Pres. Granger announces National Decade of Development

to thrust education in African Communities

“Petroleum is not to enrich a few; it is to educate the many”

DPI, Guyana, Thursday, August 1, 2019

His Excellency, President David Granger today declared a National Decade of Development, which he said will see an increased thrust into the education sector of Guyana.

The initiative is in keeping with the International Decade of People of African Descent (IDPAD) – a decade of reflection designated by the United Nations (UN) which acknowledges the plight of Africans who were victims of the “greatest crime against humanity.”

The Head of State was addressing a massive crowd of celebrants at the Number 53 Union Village, Corentyne, Berbice, on the 181st anniversary of Emancipation.

Beginning next year until 2029, the National Decade of Development for Guyanese will increase emphasis on public education.

President Granger said the state of Africans, especially in the western hemisphere, did not escape the notice of the United Nations, hence the launch of the International Decade of People of African Descent in 2014.

According to the Guyanese leader, one of the aims of the IDPAD is for quality education be made accessible in areas where persons of African descent live, particularly in rural and vulnerable communities.

“Education is what opened the door to all Guyanese to become the best that they can be. With the professional development in public education, academia, public administration and public health, African Guyanese who took hold of education were able to contribute more and more to the development of this country,” the Head of State told the massive crowd.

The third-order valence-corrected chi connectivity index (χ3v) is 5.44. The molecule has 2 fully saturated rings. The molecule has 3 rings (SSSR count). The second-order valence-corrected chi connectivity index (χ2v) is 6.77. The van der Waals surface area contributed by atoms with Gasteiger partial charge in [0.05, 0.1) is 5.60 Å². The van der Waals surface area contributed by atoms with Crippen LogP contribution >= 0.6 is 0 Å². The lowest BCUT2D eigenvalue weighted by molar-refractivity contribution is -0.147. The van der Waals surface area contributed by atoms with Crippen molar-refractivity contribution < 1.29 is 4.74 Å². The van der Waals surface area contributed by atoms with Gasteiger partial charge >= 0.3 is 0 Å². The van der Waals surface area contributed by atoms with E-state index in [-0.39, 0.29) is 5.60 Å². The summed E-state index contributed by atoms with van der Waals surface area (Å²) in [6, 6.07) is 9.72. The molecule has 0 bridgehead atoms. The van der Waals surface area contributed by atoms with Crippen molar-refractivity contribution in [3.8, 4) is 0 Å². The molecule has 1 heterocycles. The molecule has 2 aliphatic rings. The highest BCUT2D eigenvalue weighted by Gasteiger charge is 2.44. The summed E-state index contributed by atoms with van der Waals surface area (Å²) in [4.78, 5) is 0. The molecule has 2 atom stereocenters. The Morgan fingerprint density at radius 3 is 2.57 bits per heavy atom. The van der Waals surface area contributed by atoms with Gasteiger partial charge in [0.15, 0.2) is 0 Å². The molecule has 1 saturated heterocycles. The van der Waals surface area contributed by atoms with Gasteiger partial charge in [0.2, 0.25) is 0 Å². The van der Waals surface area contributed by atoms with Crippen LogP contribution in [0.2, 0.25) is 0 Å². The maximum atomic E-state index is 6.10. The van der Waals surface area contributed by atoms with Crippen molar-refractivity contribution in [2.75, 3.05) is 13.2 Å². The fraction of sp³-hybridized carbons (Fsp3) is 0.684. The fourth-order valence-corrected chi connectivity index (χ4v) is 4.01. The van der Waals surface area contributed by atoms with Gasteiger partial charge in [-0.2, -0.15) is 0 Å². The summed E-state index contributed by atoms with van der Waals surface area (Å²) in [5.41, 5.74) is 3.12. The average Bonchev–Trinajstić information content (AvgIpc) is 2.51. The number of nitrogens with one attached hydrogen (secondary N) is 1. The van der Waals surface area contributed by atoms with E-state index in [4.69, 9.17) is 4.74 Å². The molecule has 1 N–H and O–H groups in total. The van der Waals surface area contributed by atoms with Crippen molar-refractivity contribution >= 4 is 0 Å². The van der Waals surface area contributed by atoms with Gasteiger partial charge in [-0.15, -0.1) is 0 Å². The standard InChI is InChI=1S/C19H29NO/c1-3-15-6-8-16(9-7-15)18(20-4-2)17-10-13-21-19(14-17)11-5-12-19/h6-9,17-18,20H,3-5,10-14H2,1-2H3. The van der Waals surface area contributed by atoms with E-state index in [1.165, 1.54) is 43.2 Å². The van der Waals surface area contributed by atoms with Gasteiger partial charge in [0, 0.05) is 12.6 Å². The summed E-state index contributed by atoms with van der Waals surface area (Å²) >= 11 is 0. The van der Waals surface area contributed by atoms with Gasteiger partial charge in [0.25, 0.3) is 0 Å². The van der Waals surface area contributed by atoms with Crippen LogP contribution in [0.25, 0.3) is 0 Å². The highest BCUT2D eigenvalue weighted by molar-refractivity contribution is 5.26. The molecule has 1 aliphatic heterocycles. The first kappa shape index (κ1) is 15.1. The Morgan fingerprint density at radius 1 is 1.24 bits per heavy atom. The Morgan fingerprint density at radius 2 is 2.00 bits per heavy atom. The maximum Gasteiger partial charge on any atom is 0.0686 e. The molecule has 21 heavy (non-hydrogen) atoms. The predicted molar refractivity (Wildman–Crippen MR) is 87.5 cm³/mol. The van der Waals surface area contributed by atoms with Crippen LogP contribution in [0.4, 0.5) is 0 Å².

President Granger said his government is committed to safeguarding the legacy of Africans, particularly to ensure that the objectives of the International Decades of People of African Descent are met.

“Every citizen, every Guyanese has a right to education. This is a basic entitlement of all of us. Free education is an entitlement mandated by our Constitution which states that ‘every citizen has the right to free education’ from nursery to university.”

He said the expected proceeds of the petrotroleum revenues will see the restoration of free education in accordance with the Constitution.

“Petroleum is not to enrich a few; it is to educate the many. Let that be understood that those resources belong to future generations and future generations will profit from being educated,” he said to loud applause.

In that vein, the Head of State reiterated that every village must have at least one primary school, as every child must be able to attend school.

“We are not making fun with education… there is no better way to spend our petroleum resources than to ensure that Guyana becomes a nation of educated people. Guyana must become the best-educated country in the English speaking Caribbean” the Head of State challenged.

Meanwhile, President Granger was also officially inducted as the patron of the Emancipation festival in Guyana. The Head of State was credited for restoring pride to the African community especially over the last few years.

The rich cultural festival today was organised by the Department of Social Cohesion, Culture, Youth and Sport, and the Berbice Association of African Groups. Present at the event was Prime Minister, Hon. Moses Nagamootoo, Attorney General and Minister of Legal Affairs, Hon. Basil Williams, SC, Minister of Social Protection, Hon. Amna Ally, Minister of Social Cohesion, Hon. Dr. George Norton and Minister of Foreign Affairs, Hon. Dr. Karen Cummings.